Now that my child is old enough to start getting the concept… I’m starting to think that perhaps Santa Claus really does exist.

You see, I’ve realized that ol’ St. Nick is here, whether we bring him up or not. We haven’t really talked with E about Santa Claus, but he still knows about him – from books, from talking with the other kids at day care, from ubiquitous festive imagery.

Furthermore, there’s all this proof of his existence. He’s not just at the mall. The government is in on it, and we’ve gone way past the level of Miracle on 34th Street; now, not only can Canada Post deliver your letter to Santa, they can guarantee he’ll write back! And that’s just the beginning: you can Skype with Santa, you can email Santa… and the savvy chap is not just on email – he blogs and tweets!

So if I really wanted to NOT do Santa, it would involve one of two things:

a) revealing basically the entire population of the continent to be liars and co-conspirators, OR

b) engaging in far greater subterfuge and stress to avoid exposing our son to Santa. (We’d obviously have to move to the backwoods.)

I might do the former, if I had a good reason. Sean and I agree that we definitely DO NOT want to raise one of those little spoiler turkeys who chooses opportune moments to sneer, “Santa doesn’t exist, dummy! He’s just your mom and dad,” at kids who still believe. But we could find a way around that, if we had to.

But why fight it? It’s not such a horrible myth, if done right. Jolly magical guy who wants to make children happy – that’s kinda nice. Industrious, dextrous elves and flying reindeer with kickass names – pretty cool. Rewards for good behaviour, well – we parents do that all the time already. As long as we avoid sanctimony when it comes to the Naughty/Nice list. (I’ve seen kindergartners pass judgment on each other’s N/N status based on recess skirmishes.)

And does it destroy a child’s world to find out the truth? We discussed this very question in the staffroom the other day. There were a couple sad stories – one in particular where someone’s Grade 4 teacher told the whole class they were stupid if they still believed in Santa Claus – but for the most part, people remember just gradually figuring it out… and being okay with it. Simply outgrowing the concept.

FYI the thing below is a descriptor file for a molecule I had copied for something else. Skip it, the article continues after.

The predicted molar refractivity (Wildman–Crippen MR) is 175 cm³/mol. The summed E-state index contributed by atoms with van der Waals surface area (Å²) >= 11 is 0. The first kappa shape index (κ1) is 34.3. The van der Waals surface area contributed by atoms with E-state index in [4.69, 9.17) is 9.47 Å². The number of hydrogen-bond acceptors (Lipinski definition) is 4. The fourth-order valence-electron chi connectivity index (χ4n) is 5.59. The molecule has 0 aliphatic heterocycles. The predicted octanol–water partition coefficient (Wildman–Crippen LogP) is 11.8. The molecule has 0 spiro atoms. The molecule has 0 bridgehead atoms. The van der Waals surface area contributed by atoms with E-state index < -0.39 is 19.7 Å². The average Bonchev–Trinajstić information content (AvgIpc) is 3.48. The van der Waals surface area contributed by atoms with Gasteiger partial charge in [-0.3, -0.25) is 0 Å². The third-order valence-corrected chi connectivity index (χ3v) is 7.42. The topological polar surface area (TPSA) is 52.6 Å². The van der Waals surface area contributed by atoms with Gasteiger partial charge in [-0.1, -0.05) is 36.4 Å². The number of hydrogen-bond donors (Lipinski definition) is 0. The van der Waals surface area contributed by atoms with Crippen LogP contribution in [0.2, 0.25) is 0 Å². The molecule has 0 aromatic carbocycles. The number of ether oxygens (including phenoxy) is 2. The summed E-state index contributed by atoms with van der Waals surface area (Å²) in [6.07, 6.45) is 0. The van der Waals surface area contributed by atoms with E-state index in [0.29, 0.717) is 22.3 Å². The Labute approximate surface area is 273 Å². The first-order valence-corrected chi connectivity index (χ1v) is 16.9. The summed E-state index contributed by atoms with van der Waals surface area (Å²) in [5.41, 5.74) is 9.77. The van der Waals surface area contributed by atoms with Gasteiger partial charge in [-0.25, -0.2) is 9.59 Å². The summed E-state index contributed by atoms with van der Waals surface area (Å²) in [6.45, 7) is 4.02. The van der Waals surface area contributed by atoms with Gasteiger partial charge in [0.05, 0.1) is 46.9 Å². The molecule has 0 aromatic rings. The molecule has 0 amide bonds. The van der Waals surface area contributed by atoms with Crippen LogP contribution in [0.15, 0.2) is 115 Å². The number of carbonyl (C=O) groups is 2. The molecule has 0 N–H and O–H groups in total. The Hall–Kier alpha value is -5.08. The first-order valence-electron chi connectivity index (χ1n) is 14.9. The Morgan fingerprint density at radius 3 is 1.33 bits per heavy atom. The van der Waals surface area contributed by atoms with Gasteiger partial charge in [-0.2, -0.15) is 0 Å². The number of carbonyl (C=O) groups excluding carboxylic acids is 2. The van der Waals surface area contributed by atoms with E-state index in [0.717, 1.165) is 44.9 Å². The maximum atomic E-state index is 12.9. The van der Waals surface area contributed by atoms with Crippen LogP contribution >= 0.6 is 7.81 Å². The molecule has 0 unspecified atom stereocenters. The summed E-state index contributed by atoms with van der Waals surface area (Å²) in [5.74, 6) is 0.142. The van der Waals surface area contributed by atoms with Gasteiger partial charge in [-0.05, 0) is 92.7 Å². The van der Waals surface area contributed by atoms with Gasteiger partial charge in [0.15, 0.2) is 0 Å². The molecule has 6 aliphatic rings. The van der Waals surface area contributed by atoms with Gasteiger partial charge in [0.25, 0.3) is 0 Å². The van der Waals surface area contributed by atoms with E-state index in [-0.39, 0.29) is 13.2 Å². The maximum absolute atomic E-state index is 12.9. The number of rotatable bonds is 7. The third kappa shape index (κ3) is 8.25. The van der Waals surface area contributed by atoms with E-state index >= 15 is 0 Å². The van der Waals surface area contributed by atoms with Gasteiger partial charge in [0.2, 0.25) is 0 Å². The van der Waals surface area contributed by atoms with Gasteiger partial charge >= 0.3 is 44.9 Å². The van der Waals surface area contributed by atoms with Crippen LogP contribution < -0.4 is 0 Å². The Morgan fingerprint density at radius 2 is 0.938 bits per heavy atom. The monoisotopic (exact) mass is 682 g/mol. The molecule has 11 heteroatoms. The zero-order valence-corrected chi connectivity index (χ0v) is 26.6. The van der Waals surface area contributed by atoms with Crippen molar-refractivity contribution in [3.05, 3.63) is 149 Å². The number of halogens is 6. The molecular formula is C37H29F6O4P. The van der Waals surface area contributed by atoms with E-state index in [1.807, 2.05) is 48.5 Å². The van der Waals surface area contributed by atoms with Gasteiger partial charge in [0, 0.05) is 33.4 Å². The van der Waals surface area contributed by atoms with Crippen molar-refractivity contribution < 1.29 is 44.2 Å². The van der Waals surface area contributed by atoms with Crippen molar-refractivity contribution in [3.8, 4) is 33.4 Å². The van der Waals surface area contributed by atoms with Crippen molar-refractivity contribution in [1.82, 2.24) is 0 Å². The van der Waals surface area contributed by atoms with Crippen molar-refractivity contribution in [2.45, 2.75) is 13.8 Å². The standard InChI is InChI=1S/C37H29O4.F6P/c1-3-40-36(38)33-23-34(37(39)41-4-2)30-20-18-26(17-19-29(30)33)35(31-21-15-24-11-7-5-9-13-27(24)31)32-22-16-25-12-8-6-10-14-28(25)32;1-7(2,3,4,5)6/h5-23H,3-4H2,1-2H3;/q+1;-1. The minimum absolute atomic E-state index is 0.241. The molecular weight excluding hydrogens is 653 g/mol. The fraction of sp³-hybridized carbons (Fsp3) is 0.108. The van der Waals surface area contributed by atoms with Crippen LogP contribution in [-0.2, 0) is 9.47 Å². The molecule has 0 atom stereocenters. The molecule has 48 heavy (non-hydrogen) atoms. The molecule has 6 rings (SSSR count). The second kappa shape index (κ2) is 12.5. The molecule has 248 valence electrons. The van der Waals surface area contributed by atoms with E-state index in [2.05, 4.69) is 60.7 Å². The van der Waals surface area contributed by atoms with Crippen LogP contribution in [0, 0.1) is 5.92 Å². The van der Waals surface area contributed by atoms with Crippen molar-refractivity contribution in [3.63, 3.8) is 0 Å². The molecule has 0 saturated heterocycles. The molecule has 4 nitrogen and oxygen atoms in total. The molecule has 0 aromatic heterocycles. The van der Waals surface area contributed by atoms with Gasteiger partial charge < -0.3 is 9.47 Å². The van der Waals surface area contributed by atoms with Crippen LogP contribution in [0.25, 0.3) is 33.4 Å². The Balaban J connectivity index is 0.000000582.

More importantly, most of us loved believing in Santa, and so did/do their kids. There were lots of cool anecdotes about Christmas elves or bears who would show up every December and keep an eye on children; mysterious reindeer prints to be found in the snow; telltale bits of red to indicate a painted sleigh or a furry suit; even jingle bell sounds far off in the night on Christmas Eve. I have very clear memories of trying to stay up late, so we could even just hear Santa Claus arrive (I don’t think I wanted to actually meet him, just know he was there).

It was SUPER-FUN. Christmas was exceedingly thrilling, those years I believed in Santa.

Point being… I think E’s going to get a dump truck from Santa this year.

***


 

Related Posts:

Why I Vaccinate My Child

I first became truly aware of vaccination when I was about eleven. I’d had my standard (Ontario) childhood vaccinations, but didn’t remember them, and hadn’t actually thought about them. Then I read a story about Edward Jenner in Cricket magazine – and I never forgot it.